Wednesday, September 2, 2009

Ebony Fashion Fair, Fades to Black

Mina Dia-Stevens recalls looking around the auditorium of an Ebony Fashion Fair show as a young adult and knowing that there were other African American fashionistas out there, from a cluster of giddy sorority college girls to a group of churchgoing women.
"They are exposing African Americans to world-renowned designers that they may not have known otherwise," said Dia-Stevens, who is an adjunct professor at Moore College of Art and Design and an associate professor at the Art Institute of Philadelphia.
And it's coming to an end, at least for now.
After more than 50 years of showcasing the highest caliber of fashion in the industry to mostly African American audiences, organizers of the traveling international fashion show have canceled its fall 2009 installment.
The Philadelphia Cultural Committee Inc., the nonprofit organization that has hosted the program annually in Philadelphia or New Jersey for 50 years, is among 180 organizations that will not put on a show this fall.
"The overall economic climate has presented challenges for many, including our potential corporate sponsors," said Linda Johnson Rice, the chairman and chief executive officer of Johnson Publishing Co., in a statement.
The firm, which publishes Ebony and Jet magazines, hopes to bring back a retooled show starting in fall 2010.
"In the coming months, we will develop a new business model to ensure that the show is a mutually beneficial endeavor," said Rice.
As a nonprofit endeavor, the Ebony Fashion Fair show has raised more than $55 million to benefit largely African American groups nationwide, according to Jeanine Collins, a spokeswoman for Johnson Publishing.
The Philadelphia Cultural Committee uses part of its $15,000 to $20,000 in proceeds to give scholarships to college-bound high school students who are interested in the arts.
Each year it gives $1,000 to five or six students who are pursuing higher education in New Jersey, Philadelphia, or Delaware. The remaining money goes to local charities.
"If we do not have the Ebony Fashion Fair show, it's going to be a deterrent to giving scholarships," said Gwendolyn A. Faison, president of the Philadelphia Cultural Committee.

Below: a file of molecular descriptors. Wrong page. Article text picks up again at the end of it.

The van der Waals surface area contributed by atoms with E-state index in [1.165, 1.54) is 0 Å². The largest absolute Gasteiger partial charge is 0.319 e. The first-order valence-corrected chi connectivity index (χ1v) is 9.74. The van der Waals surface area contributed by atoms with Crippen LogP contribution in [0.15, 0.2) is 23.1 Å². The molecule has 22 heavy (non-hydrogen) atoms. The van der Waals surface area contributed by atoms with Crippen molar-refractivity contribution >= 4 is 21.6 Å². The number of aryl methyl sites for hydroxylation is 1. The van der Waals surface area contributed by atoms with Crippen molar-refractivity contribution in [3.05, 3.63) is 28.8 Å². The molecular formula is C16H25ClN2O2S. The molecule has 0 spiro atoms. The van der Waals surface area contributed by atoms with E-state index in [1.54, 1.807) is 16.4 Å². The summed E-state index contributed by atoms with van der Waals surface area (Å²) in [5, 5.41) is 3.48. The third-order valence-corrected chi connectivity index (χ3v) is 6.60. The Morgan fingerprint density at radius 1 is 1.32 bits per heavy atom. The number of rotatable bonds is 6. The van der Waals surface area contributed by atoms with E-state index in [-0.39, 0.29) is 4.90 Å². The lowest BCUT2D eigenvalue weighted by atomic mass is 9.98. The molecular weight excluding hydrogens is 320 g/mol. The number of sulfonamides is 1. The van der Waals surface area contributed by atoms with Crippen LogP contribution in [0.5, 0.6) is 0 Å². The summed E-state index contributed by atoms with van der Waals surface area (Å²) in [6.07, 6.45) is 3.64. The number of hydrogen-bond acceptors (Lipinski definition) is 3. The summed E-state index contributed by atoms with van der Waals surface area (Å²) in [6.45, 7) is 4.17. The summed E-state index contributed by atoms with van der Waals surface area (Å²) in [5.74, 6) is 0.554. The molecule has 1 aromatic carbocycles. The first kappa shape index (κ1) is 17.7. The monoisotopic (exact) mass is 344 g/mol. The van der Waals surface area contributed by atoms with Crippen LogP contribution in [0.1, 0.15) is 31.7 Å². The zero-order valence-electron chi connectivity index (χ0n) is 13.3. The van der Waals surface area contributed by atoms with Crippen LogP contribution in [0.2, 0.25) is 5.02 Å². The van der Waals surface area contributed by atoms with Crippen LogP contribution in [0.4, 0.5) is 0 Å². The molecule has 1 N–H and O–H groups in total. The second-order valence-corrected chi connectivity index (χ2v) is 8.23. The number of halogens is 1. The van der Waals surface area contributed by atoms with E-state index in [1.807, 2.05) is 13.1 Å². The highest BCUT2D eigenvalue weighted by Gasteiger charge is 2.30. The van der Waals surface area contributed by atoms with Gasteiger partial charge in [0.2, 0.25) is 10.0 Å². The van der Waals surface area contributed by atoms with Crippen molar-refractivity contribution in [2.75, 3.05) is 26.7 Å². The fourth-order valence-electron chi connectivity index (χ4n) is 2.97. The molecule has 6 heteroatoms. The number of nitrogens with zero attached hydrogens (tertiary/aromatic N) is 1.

Faison said the committee is meeting to discuss alternative fund-raising.
Over 4,000 shows have been performed to date in the United States, the Caribbean, and London, according to a representative from the publishing company.
The featured clothing includes cutting-edge couture fresh off the runways of Fashion Week as well as ready-to-wear "extravagant" pieces, said Cheryl Washington, a fashion designer and an adjunct professor at Moore College of Art and Design.
"It is a multitude of talent from all over the world," she said.
The show has exhibited the work of several notable African American designers, including Stephen Burrows, James Daugherty, L'Amour, B. Michael, and Quinton de' Alexander.
It was started in 1956 to support the Women's Auxiliary of Flint-Goodrich Hospital in New Orleans by John Johnson, then publisher and CEO of Johnson Publishing.
But Dia-Stevens says the show is more than just a few models strutting the latest fashions on the runway.
"When you see the show, it's like a performance - it's ambience, it's atmosphere," she said. "It is more theatrical than it is anything."
Thinking of her 14-year-old daughter, Dia-Stevens hopes to keep her family's appreciation for fashion alive.
"It is a special event that I would definitely want to experience with my daughter," she said.
Contact staff writer Naomi Nix
at 215-854-2797 or

1 comment:

Unknown said...

Wow, this is news to me. Ebony Fashion Fair in an Institution that must continue. I thinks it's important that they really think out of the box while retooling the show for next year....think more globally....all people of color.

Tracie Greene,